Indigenous peoples’ environmental human rights - from objects of protection towards stewardship: assessment of current international standards

Research output: Chapter in Book/Report/Conference proceedingChapterScientificpeer-review

Abstract

Indigenous peoples' legal subjectivity within environmental protection has become more recognized within human rights frameworks. This chapter presents three reasons why Indigenous peoples should be empowered as legal subjects in environmental protection. First, Indigenous peoples should be recognized as rights holders with particular environmental guarantees, both substantive and procedural. Second, the strengthening of Indigenous peoples' environmental agency is needed because measures to protect the environment can violate their rights. In particular, the protection of cultural heritage sites may be carried out without consultation or consideration of its impacts on Indigenous peoples. Measures aimed at the reduction of emissions from deforestation and degradation (REDD) have also led to violations of the rights of Indigenous peoples. Third, Indigenous peoples' knowledge of the environment is based on longstanding sustainable practices on their traditional lands.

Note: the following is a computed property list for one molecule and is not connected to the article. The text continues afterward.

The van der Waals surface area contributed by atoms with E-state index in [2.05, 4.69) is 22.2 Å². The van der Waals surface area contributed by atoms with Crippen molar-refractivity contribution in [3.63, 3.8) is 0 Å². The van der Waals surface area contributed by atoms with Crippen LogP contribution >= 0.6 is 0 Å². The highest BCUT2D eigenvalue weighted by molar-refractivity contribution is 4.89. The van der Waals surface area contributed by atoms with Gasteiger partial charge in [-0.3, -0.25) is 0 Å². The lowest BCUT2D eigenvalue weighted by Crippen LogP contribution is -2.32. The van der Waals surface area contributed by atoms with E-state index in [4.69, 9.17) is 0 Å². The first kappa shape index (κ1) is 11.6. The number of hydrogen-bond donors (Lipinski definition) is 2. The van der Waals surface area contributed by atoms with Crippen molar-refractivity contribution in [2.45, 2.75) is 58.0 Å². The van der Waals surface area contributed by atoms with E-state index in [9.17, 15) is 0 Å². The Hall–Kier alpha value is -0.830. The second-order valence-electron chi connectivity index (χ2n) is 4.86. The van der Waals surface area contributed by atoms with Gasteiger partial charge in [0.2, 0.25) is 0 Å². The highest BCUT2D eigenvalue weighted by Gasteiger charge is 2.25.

Original languageEnglish
Title of host publicationResearch Handbook on the International Law of Indigenous Rights
EditorsDwight G Newman
PublisherEdward Elgar
Chapter10
Pages169–201
ISBN (Electronic)978-1-78811-579-7
DOIs
Publication statusPublished - 2022
MoEC publication typeA3 Part of a book or another research book

Publication series

SeriesResearch Handbooks in International Law

Field of science

  • Law

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